U&I is a strikingly minimal album of solid IDM. For the uninitiated, IDMstands for intelligent dance music, a distinctly snobbish term that’s largely transcended its more specific connotations and now generally refers to electronic music with dance-y motivations but an elevated focus on musical complexity and some experimental sentiments. I use the term here in the broad sense — there are only hints of, for instance, the rhythmically intricate esoteric blips of Autechre — but U&I is full of literally crackling tension and hypnotic synth lines and absorbing rhythms, with evocative vocals from Mt. Sims occasionally recalling, at least in my freely associative mind, some of the more lyrical passages of Liars’ Drums Not Dead. Crunching, frenetic tracks like “Welcome to Your Life” coexist easily with expressively ambient tracks like “In Consideration.” A hearty yet thoughtful electronic album for people who like thoughtful yet satisfying electronica.

Napolian – Refuge EP [Mexican Summer / Software] 3/5

Com Truise’s Galactic Melt with a less celestial aesthetic and more swagger? Well, not really — the artists share an affinity for compressed kick drums and warped synths and not much else — but the comparison is revealing. Though Refuge doesn’t contain any beats quite as fascinating as, for instance, “Cathode Girls,” it is more varied and richly textured thanGalactic Melt, grounded in reliably satisfying soul samples, bubbling bass and drums that display a broad array of influences, from 80s synth-pop to hip-hop to dance music and beyond. Refuge is a compelling EP.

Lana Del Rey – Born to Die [Interscope] 2/5

This album provokes several questions: How is it possible to make 50 minutes feel like such a long time? Who thought it was a good idea to produce an LP containing “Video Games,” lushly understated as it is, amid tracks as obnoxiously melodramatic and vapid and practically identical as “Diet Mountain Dew,” “National Anthem,” “This Is What Makes Us Girls,” etc. etc.? Born to Die’s defining characteristic could be inconsistency, but labeling it merely inconsistent would be giving it too much credit; there are only three genuinely good songs on the album: “Born to Die,” “Blue Jeans” and “Video Games,” which are the first, third and fourth songs on the album respectively, quickly leaving the album to drag on and on for an interminable half-hour of generic pop with intensely annoying hip-hop beats, vaguely but ineffectively gesturing towards trip-hop, and songs with only marginal resemblance to the wistful melancholy of “Video Games” et al. It probably doesn’t help that those songs are already so thematically similar. LDR’s style evidently does not apply well over an LP.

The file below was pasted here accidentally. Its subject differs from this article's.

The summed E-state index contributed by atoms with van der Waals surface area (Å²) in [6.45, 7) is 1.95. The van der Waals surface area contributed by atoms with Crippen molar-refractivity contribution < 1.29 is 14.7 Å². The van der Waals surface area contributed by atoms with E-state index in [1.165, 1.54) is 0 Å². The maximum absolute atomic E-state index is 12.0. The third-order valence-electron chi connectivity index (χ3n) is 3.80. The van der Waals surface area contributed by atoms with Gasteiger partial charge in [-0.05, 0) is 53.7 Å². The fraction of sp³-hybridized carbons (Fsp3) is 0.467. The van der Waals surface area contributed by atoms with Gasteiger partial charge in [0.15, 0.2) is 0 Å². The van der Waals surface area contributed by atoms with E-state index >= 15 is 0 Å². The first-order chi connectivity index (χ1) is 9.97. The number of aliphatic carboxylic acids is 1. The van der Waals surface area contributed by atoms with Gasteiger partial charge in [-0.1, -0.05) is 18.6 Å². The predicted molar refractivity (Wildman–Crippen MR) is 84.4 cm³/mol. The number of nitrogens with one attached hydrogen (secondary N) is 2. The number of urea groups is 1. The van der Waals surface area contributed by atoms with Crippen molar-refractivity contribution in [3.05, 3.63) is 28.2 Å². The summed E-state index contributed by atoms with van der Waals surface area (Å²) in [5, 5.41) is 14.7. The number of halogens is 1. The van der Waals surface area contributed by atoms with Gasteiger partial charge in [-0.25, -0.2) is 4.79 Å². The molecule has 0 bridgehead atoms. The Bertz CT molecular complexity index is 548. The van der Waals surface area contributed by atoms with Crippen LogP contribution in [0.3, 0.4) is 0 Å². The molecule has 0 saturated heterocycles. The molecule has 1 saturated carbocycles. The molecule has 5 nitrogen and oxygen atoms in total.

The Caretaker – An Empty Bliss Beyond This World [Haft] 4.2/5

The languid and distorted sounds of piano jazz ballads unfurl slowly and deliberately amid vinyl cracks and hisses and the quiet hum and rush of recorded sound. The Caretaker’s engaging, quietly odd music frequently emphasizes the passage of time and basks in the lush, spare sounds of the past. This album isn’t especially recent — it was released last year — but it rewards repeat listens and the slight irony of reviewing an album about nostalgia and memory a few months too late makes doing so marginally acceptable. Actually, The Caretaker just released a new album, which still doesn’t change the fact that this album deserves to be heard. A blissful album for people with a healthy tolerance for the soft and ambient and who like Woody Allen movies for their soundtracks.